When you mention hunting spring gobblers with a 20-gauge shotgun, many hunters are quick to voice an opinion that the 20-gauge doesn’t have the energy to kill gobblers at any distance. While it is not a good choice for gobblers that hang up at 60 yards, neither is the 12- or 10-gauge as far as I am concerned. But when using the right load, the 20-gauge can cleanly kill a gobbler out to 40 yards, equal to the two larger gauges.
Several years ago, the Winchester Ammunition Company, using lead shot, conducted research that showed that it took 2.6 foot-pounds of energy per lead pellet to penetrate a gobbler’s skull and spinal column for an instant kill. Knowing this, if you will study some of the 20-gauge shot shell loads made today, you will see that they will carry the 2.6 foot-pounds of energy out to 40 yards and beyond.
A good example of this is the Winchester Supreme 3-inch STH2035 load, which features No. 5 lead shot. With a muzzle velocity of 1,200 feet-per-second it has a per-pellet energy level of 3.5 foot-pounds at 30 yards and at 40 yards it is 2.7 foot-pounds, energy to spare for killing a gobbler. The Winchester Supreme 3-inch X203XCT4, which is loaded with No. 4 lead shot, has a muzzle velocity of 1,185 feet-per second. It has a per-pellet energy level of 4.6 at 30 yards and 3.6 at 40 yards. The 3-inch Federal MagShok High Velocity lead load and the Remington Nitro Turkey have equal downrange energy levels for equal shot sizes and muzzle velocities. Loads such as these, when fired from shotguns that are equipped with turkey chokes that can produce tight patterns at 40 yards, make ideal turkey guns.
The main difference between the 12 or 10-gauge turkey loads and the little 20 is not so much in killing power, it is in having a pattern tight enough to consistently put pellets into the gobbler’s skull and spinal column. This is especially true at 40 yards. The edge the 12 or 10-gauge has is in the number of pellets thrown. Most 20-gauge turkey loads are in 1 ¼ ounce or 1 5/16 ounce loads containing fewer pellets than say a 1 7/8- or 2-ounce load available in the larger gauges. However, it only takes one pellet smashing the skull or spinal column to put a gobbler down; hence the 20-gauge turkey guns and loads I have been using will put several pellets in the vital area consistently at 40 yards and are devastating at 35 yards.
As more ammo companies, such as Environ-Metal with their Hevi-13 loads, Winchester with it’s Xtended Range Hi-Density loads, Federal with its Heavyweight Turkey Load and Remington with it’s Wingmaster HD loads, offer turkey loads with denser-than-lead pellets; you are going to see 20-gauges with tighter patterns and more powerful energy levels to 40 yards and beyond. The future of 20-guage loads looks bright.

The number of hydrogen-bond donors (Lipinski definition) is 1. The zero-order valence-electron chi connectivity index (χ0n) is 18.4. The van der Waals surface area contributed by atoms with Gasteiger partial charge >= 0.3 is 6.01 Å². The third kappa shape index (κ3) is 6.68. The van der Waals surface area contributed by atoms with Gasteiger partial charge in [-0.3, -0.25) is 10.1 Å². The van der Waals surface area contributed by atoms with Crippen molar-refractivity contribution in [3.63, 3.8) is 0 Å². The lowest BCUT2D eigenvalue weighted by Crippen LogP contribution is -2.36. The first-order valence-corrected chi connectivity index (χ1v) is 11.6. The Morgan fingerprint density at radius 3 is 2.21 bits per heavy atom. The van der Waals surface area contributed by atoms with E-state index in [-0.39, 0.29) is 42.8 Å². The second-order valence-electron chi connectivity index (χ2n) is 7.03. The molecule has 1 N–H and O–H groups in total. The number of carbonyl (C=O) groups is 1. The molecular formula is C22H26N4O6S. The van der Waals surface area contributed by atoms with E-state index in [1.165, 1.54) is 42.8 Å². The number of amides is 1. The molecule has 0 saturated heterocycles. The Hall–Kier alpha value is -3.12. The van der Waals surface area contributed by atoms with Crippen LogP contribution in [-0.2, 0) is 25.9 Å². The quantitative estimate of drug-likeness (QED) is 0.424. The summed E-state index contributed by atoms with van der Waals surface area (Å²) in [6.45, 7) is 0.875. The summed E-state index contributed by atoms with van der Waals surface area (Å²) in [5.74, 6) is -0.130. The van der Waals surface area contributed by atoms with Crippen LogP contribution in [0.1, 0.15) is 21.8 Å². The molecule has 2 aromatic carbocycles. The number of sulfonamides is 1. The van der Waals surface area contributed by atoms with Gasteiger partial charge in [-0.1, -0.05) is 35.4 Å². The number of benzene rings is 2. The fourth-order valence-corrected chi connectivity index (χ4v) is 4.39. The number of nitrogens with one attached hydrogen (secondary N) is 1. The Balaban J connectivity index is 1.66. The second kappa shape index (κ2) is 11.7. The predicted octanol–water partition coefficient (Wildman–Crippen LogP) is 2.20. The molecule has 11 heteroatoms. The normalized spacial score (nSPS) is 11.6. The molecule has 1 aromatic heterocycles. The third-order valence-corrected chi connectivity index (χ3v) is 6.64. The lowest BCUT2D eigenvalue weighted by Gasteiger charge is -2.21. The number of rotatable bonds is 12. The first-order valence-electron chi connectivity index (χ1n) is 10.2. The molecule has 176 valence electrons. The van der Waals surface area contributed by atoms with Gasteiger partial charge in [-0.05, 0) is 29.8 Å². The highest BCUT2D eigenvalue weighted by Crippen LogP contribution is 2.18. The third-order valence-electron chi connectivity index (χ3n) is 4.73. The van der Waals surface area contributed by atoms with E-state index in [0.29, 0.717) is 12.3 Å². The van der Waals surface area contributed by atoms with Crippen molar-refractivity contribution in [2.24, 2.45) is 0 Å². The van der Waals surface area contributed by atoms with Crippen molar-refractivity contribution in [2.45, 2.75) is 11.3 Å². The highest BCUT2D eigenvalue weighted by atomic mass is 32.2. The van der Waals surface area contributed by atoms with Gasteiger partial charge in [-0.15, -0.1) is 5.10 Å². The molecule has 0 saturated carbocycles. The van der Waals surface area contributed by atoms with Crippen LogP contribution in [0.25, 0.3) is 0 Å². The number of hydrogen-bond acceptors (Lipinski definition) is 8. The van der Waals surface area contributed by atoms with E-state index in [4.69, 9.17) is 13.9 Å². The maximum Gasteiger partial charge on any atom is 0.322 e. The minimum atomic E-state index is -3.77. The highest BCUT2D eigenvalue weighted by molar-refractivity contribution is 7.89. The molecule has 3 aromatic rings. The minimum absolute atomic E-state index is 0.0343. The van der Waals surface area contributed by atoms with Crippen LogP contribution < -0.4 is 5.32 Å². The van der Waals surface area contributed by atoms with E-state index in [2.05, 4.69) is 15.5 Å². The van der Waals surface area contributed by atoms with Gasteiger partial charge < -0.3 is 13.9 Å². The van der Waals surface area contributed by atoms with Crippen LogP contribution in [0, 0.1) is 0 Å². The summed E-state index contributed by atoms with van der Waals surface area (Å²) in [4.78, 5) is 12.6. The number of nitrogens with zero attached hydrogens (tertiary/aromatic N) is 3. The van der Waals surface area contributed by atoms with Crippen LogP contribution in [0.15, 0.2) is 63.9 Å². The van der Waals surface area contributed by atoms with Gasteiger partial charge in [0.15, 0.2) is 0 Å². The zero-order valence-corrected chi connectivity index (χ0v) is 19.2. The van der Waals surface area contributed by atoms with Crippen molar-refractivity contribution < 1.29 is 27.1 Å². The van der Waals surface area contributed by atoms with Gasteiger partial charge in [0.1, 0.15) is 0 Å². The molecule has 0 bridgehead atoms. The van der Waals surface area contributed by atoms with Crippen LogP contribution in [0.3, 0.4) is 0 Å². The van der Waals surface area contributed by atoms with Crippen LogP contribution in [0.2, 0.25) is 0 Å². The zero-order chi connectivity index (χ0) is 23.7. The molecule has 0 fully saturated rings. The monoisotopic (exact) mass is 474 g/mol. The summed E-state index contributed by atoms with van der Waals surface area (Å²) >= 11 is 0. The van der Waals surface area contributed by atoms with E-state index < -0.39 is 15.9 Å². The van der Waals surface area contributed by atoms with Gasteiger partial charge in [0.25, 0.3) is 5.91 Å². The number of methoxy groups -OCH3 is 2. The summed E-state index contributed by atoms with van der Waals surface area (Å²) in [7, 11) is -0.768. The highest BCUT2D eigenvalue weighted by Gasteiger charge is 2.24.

The Recoil Factor
Due to an ATV accident that shattered my shoulder, it was the fact that the 20-gauge firing turkey loads has lighter felt recoil than the larger gauges firing turkey loads that first attracted me to the smaller gauge. Shooting slightly lighter loads, at a slightly lower muzzle velocity, results in less felt recoil. Combine this with a ported choke tube, one of the latest generation “reduced-recoil” recoil pads, or a recoil absorption stock, and you have a turkey gun that is fun to shoot on the pattern board range and on hunts.
Carrying a 20-gauge turkey gun all day during the spring gobbler season can be a pleasure compared to the heavier larger gauges. The TriStar TSA I used last season weighed only 5 ½ pounds, the T/C Encore weighed in at about 6 pounds, the Benelli M2 Field 5.7 pounds. Most 20-gauge guns are lighter than the same guns in larger gauges. It hasn’t been to many years ago that the turkey hunter didn’t have a very good selection of turkey guns in 20 gauge, but those days are over. Today there are specialized shotguns in 20-gauge offered by most of the shotgun manufacturers. Besides those that are already mentioned, there are great choices in the Remington 870 and 11-87, Browning BPS, Mossberg 500, Franchi 720, and others.
Putting it All Together
Having the latest 20-gauge turkey gun and powerful turkey loads doesn’t guarantee you shooting success in the turkey woods. You must spend time on the range to find the right choke tube for the load you are shooting and then, once that is found, put in time shooting at turkey head/neck targets making sure the load-gun-choke tube combination will consistently put several pellets into the gobbler’s vitals at the range you plan on shooting. Know the downrange energy limit of the load and do not try to stretch it. If a gobbler hangs up out of range, use your other hunting skills to get him into range or try him another day. There is a place in the turkey woods for the 20-gauge and if you give it a fair try, you will find it will add something to the thrill of the sport, while giving you less recoil and a lighter gun to carry.